Small, undated, and completely unassuming, MIT’s copy of Coniuratio Malignorum Spirituum was sent to offsite storage decades ago by someone who could not have known that the volume had actually been published around 1486. This incunable – the term for any book printed through the year 1500 – has proven to be the oldest book in the Vail Collection.
Coniuratio Malignorum Spirituum is essentially a handbook for performing exorcisms. The sixteen-page text, fully endorsed by the Catholic Church at the time, shared its heyday with that of the witch hunts incited by the Malleus Maleficarum, written in the same year. The Coniuratio went through more than two dozen editions before the turn of the sixteenth century. Of those editions, only two predate the Vail copy.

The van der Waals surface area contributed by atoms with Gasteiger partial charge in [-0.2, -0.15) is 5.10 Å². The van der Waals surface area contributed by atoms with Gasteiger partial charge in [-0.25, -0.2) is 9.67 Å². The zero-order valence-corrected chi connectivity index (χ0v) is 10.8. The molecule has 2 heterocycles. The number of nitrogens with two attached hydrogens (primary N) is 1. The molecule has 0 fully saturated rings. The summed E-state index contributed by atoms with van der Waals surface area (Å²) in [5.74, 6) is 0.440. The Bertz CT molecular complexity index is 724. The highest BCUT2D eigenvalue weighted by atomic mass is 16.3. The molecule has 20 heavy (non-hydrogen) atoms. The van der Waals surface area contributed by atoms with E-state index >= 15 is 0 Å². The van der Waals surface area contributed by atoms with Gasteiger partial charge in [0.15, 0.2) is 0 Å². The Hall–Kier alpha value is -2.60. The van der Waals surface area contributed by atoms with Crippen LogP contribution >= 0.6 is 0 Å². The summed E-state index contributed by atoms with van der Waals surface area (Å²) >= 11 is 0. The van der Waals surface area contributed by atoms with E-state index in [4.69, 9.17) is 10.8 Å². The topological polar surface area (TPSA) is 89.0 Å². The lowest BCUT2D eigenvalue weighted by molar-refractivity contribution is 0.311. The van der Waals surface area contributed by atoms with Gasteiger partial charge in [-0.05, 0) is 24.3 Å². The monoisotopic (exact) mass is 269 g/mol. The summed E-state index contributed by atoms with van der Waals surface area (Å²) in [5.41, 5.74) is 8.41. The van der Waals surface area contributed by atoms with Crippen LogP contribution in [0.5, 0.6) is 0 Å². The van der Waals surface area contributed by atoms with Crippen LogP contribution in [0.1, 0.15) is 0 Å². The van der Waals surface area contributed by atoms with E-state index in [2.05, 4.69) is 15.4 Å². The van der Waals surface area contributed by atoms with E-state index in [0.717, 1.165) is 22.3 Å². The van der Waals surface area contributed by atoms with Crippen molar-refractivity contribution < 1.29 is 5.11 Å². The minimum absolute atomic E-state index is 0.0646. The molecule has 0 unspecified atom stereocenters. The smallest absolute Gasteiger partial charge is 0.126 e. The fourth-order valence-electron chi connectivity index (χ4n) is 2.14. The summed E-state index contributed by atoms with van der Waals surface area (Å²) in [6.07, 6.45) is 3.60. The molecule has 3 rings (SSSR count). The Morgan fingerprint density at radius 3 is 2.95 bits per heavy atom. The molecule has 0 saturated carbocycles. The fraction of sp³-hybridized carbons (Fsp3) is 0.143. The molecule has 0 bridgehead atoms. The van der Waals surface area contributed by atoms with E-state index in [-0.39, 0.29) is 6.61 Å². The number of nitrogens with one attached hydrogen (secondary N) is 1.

This particular edition, printed in Rome by Eucharius Silber (a prominent Vatican printer), was previously thought to have survived in only a single copy. Before the Vail copy surfaced, only the Senate House Library at the University of London could claim to hold one. Like so many books in the Vail Collection, the significance of the Coniuratio was brought to light only through the careful processes involved in exhaustive rare book cataloging.